Developing a close working relationship with the art directors is crucial to the success of the catalog. The catalog, which outlasts the exhibition, should insure that the theme and scope of the exhibition are clearly presented. For our exhibition all of the books had to be selected three months in advance of the exhibition’s opening date to allow time for photographs to be taken for illustrations, essays to be written and the design, layout and printing of the catalog to be completed.

Proof that the exhibition was successful in achieving its original purpose of publicizing the Marriott Library’s collections and highlighting artists’ books and local artists was evident by the high turn-out at the opening reception and by the many reviews that the exhibition received, not only from local newspapers, but also through a radio talk show and television coverage. Many people and offices were vital to the exhibition’s overall success, including the library administration, librarians and assistants and several campus offices, along with gallery directors and the untiring energy of the artists involved.

Librarians wishing to undertake an off-site, collaborative exhibition of a similar nature will encounter situations and questions similar to the ones discussed, and undoubtedly several others. Will you be best serving your library and institution by moving one of its resources out of its established parameters? Is your administration supportive? Do you have the time to undertake a major project such as this, and are there enough people willing and available to give of their time and energy to help your vision? By looking closely at a library’s collection, assessing user needs, identifying a targeted audience and determining the visual appeal of the materials to be exhibited, librarians are able to create exhibitions as visual statements with purpose and impact, both outside and inside the library’s walls.

Issues in library research

The U.S. Office of Library Programs, directed by Anne J. Mathews, has released the first two of three volumes entitled, Rethinking the Library in the Information Age: Issues in Library Research— Proposals for the 1990s. These publications are an outgrowth of a study begun by the Office in 1986-1987 to identify researchable issues that might help libraries maintain a position of leadership in an information society.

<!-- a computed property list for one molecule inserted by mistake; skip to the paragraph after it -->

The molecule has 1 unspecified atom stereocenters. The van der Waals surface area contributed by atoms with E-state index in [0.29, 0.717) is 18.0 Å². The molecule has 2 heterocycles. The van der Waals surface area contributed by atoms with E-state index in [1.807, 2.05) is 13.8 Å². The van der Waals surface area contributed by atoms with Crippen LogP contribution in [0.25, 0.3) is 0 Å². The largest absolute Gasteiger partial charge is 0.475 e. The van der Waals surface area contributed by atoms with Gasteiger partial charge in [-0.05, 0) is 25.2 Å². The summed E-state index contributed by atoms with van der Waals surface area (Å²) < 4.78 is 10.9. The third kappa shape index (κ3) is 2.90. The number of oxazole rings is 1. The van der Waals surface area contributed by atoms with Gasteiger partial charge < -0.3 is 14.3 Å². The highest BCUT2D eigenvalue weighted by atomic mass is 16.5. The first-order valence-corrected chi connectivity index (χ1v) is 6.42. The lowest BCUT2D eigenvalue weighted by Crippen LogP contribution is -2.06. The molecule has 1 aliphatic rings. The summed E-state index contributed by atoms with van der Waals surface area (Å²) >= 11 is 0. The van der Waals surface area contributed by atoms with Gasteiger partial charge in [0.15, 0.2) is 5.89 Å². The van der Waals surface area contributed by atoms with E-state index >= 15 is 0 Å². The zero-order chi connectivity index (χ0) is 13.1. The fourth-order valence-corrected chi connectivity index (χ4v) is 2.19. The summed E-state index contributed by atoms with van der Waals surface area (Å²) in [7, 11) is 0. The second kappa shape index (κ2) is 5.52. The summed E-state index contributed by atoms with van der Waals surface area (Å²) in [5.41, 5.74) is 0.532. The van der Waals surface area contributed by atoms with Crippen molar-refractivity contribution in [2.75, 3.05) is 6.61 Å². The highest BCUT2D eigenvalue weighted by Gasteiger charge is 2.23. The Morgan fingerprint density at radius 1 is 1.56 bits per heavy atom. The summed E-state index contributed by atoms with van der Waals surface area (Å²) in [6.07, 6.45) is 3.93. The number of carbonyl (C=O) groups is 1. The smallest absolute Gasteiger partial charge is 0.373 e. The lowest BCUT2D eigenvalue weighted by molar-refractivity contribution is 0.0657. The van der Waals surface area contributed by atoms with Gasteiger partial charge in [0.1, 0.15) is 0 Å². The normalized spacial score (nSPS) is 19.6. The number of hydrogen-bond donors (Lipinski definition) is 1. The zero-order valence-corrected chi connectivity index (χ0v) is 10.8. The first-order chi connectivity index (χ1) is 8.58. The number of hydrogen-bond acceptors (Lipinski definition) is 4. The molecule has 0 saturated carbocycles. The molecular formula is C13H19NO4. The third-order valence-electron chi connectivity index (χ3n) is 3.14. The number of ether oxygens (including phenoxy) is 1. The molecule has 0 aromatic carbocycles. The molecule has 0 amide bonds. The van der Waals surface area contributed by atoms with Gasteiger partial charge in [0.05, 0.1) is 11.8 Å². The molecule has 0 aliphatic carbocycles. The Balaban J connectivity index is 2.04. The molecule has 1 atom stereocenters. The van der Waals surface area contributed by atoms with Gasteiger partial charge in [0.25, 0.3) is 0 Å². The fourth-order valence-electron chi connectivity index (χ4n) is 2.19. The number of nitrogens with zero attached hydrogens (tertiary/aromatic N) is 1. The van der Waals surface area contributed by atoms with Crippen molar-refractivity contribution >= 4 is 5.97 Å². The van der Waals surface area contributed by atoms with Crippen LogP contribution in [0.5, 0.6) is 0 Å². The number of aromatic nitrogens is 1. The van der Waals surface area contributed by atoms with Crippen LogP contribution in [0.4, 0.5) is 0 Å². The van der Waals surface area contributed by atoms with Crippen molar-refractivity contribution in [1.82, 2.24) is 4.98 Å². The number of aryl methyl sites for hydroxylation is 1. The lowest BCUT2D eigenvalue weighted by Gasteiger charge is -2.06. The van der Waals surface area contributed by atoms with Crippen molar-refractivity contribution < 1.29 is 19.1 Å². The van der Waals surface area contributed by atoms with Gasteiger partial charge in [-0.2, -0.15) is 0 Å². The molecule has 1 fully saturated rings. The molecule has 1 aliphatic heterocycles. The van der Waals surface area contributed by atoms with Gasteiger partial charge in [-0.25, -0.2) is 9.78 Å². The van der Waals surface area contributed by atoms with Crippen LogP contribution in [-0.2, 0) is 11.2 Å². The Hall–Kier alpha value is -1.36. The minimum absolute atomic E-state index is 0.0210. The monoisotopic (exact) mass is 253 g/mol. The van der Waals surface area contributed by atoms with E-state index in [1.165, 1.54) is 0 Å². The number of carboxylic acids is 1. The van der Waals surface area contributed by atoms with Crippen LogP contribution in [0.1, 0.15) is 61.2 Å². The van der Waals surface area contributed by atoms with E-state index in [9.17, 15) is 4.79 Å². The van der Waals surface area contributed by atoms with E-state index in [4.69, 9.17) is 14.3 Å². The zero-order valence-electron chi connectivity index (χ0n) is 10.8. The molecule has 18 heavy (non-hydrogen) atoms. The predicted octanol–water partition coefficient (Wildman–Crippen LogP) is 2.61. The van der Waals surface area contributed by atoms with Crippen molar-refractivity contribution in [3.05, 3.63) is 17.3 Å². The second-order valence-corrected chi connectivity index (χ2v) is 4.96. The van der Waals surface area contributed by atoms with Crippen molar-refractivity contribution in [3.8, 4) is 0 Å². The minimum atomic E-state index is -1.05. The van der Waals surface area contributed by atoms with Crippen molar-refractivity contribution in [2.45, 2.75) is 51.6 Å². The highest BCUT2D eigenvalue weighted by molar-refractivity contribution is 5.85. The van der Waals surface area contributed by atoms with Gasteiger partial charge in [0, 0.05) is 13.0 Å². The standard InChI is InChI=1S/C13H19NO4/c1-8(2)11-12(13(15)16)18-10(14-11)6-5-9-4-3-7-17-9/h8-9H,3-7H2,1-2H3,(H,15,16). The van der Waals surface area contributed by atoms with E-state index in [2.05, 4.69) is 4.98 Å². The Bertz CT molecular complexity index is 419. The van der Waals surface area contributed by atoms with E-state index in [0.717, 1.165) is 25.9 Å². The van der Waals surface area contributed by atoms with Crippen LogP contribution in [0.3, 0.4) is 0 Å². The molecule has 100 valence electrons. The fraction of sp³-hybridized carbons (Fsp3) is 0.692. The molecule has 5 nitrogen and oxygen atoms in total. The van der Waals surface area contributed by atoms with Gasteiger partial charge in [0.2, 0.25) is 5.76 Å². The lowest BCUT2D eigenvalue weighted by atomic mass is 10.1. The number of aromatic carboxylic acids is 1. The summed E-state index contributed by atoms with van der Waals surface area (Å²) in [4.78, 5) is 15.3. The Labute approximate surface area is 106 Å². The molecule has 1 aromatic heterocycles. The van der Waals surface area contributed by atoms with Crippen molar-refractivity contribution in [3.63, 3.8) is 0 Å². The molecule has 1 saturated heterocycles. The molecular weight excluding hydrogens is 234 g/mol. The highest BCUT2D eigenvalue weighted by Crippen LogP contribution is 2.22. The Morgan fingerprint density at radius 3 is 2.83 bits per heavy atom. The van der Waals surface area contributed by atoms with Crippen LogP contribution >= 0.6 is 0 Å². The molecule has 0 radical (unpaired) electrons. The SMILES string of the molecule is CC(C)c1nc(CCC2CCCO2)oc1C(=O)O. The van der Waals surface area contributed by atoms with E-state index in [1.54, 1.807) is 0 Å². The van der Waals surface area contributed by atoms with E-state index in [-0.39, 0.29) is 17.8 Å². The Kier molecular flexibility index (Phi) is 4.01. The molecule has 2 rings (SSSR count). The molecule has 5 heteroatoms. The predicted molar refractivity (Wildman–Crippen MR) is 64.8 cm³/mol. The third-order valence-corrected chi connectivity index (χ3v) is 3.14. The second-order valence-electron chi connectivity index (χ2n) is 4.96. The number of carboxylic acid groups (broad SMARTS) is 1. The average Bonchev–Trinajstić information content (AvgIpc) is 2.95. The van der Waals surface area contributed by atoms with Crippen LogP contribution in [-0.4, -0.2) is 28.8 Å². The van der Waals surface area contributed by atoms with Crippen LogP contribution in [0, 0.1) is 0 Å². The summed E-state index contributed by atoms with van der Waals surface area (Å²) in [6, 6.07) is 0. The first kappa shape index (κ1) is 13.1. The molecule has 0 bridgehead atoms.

As part of the study, a series of four meetings was held at which field-nominated experts identified issues they considered most important to the profession: government policy; training for the profession; access to information; archives and preservation; indexing and retrieval of materials; the role of the public services librarian; library funding and economics; libraries and education; information users and needs; and library models.

A series of papers was commissioned to explore these topics. Volume I provides summaries of the papers and identifies a number of issues and problems that need further research. Volume II is a collection of the complete essays, enriched by reviewers’ suggestions of additional research topics. The authors include Beverly P. Lynch (University of Illinois at Chicago), Pat Molholt (Rensselaer Polytechnic Institute), Richard J. Cox (New York State Archives) and Lynn W. Cox (SUNY-Albany), and Brian Neilsen (Northwestern University).

Volume III, Rebuilding an Infrastructure for Research, is in press and will be available later this spring.

Limited copies of the first volume are available from the Office of Library Programs, 555 New Jersey Ave., N.W., Washington, DC 20208; (202) 357-6293. Copies of Volume II are available for $11.00, payable to the Superintendent of Documents, from the U.S. Government Printing Office, Washington, DC 20402; stock no. 065-000-00348-1.

Notes

  1. Lucy S. Caswell, “Building a Strategy for Academic Library Exhibits,” C&RL News 46 (April 1985): 165-68; Karen Hinson, “Exhibitions in Libraries: A Practical Guide,” Art Documentation 4 (Spring 1985): 6-7; Jane Kemp, “CreatingExhibits in the Smaller Academic Library,” CURL News 46 (July/August 1985): 344-46; Marjorie Markoff, “More than Information: A Popular Exhibit Shows the Personal Side of Books and Information,” C&RL News 49 (June 1988): 367-68.
  2. Finch Lane Gallery, Salt Lake City, Beijond the Book: Artists’ Books in Utah, March 4-April 8, 1988.
  3. Artists’ books, defined by the above mentioned catalog “…may resemble other books by adhering to a sequential presentation of words or images, but the similarity may usually stop there. The artist may create a sculptural piece, a book in the shape of a fan, an accordion folded piece of paper or a text that uses images and/or text.”